(An abridged version of this article originally appeared in the WEBA supplement to the Baptist Times in November 2011.)
Small children are everywhere: upstairs, downstairs and playing happily on the carpet in the sanctuary itself. They’re gluing and painting, colouring and stencilling, moulding play dough and making models. Later on, there’ll be refreshments for everyone followed by story time and a sing-song.With so many youngsters around, you wouldn’t ever say it was peaceful, but the bustle is purposeful and contented. The children are enjoying themselves and the parents milling around are conspicuously at their ease.
Welcome to Friday Under Fives (FUFs), Cirencester Baptist Church’s open-house for the town’s pre-school children and their guardians running from 9.15 to 10.45 every Friday morning during term.
But wait a minute, that’s just the first shift.
“We had so many people wanting to come that we used to have turn some away,” says FUFs leader Steff Kingsley. “Our upper limit was 50 children plus adults, but there were many more than that. Those who couldn’t get in would be bitterly disappointed and some would even be in tears.” Friday was the day when people wanted to come, so the solution was to introduce a second session of FUFs.
“We now get about 45 children at the first session plus around 35 adults,” says Steff. “We get half an hour’s break and then the second session starts at 11.15 and runs till 12.30. About 35 children come to that, with 25 adults, so our total intake has increased to somewhere around 80 children each week.”
Such an operation takes a lot of planning. Work starts the night before when the youth group leaders put the church straight after their group has met. As well as putting their own equipment away, they put out the tables and chairs for FUFs and make sure that all the toy boxes are in the correct rooms ready for the morning. The next day, Steff and three of her team arrive at 8 o’clock to set out the games and activities and get the church ready for the toddlers to arrive. They always make sure that they’ve finished by 8.45 so that the team can spend a quarter of an hour praying for the morning’s activities. Parents know that they can join them if they like.
Prayer is a vital part of what goes on at FUFs and it’s mentioned every week that there are confidential prayer cards available for anyone to fill in and post in the shoebox provided. A team of volunteers from the church faithfully pray for the group and all those mentioned on the cards. “We’ve had some fantastic answers to our prayers,” says Steff.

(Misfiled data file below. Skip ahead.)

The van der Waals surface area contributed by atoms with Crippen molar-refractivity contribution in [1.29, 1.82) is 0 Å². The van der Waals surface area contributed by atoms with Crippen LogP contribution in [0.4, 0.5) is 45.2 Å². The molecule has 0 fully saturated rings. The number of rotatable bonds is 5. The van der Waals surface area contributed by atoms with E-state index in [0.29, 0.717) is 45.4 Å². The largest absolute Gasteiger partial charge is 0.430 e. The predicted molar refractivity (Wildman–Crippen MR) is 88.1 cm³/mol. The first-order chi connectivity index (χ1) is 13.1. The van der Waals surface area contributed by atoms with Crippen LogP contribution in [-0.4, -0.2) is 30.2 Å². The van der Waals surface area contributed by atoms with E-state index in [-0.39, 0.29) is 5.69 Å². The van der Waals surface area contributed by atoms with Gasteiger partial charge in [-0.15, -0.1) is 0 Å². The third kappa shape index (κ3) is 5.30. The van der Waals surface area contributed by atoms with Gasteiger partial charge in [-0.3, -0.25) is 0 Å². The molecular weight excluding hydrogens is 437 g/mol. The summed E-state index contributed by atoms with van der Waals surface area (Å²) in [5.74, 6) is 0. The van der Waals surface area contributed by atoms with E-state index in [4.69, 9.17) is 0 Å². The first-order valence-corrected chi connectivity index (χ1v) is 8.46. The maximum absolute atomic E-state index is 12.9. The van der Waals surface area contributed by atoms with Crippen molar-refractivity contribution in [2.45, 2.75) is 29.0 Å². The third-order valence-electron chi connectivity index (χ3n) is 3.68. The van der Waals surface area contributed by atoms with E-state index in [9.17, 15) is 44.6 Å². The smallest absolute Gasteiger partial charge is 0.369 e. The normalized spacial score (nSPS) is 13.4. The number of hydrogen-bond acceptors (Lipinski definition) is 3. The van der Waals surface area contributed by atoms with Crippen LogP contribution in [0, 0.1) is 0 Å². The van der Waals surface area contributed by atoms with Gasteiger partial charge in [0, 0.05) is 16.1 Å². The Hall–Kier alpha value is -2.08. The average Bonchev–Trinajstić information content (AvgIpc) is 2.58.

There are twelve other people in the FUFs team, including the church’s youth and children’s minister Bob Morris and recently appointed youth and children’s worker Naomi Shrubsole. It takes eight of the team to run FUFs each Friday, with some helping Steff at the early session and others working with her at the later. Once a month, there’s a Bible-based activity and story to coincide with the theme of the coming Sunday’s Messy Church. Naomi tells the story to the first group and Bob to the second. Steff is clear about the importance of FUFs both to the church and the families who attend. And she says that love is the key to FUFs’ success.
“Parents know that they are going to be loved. They come back and bring their friends because FUFs is loving and friendly. People have been to other groups where they’ve been ignored or judged. That doesn’t happen here. Whether they’re mums or dads, they can come and be accepted. Bob’s here, and we’ve got other men on the team too, which makes it much easier for the dads. And we are church to those who come to FUFs. Often people won’t go through church doors, but they will go to a toddler group. We’ve tried to be as open about our faith as we possibly can and over the years I’ve certainly become more up-front about what I believe. We pray for all these people and support them as best we can.
“It’s very exciting – one of the mums has just come to faith! In addition, about six or seven FUFs families have come to Messy Church and two more are now coming regularly to church on Sunday morning.”
Bob Morris is also convinced of the value of FUFs to his own ministry. “As a youth minister, if I want to get a 13 year old to talk to me, I have to get to know them when they’re three. It’s about building relationships. I’m always there on the door at FUFs, so it’s the same face every week. I just say hello and direct new people to Steff but gradually I get to know everyone. Doing a Bible story once a month is great too. I always involve the kids as much as I can. Last week I was doing an assembly at a local school and the whole front row were FUFs graduates, all trying to wave to me without the teachers seeing! They know me, and that makes all the difference, then and when they’re older.”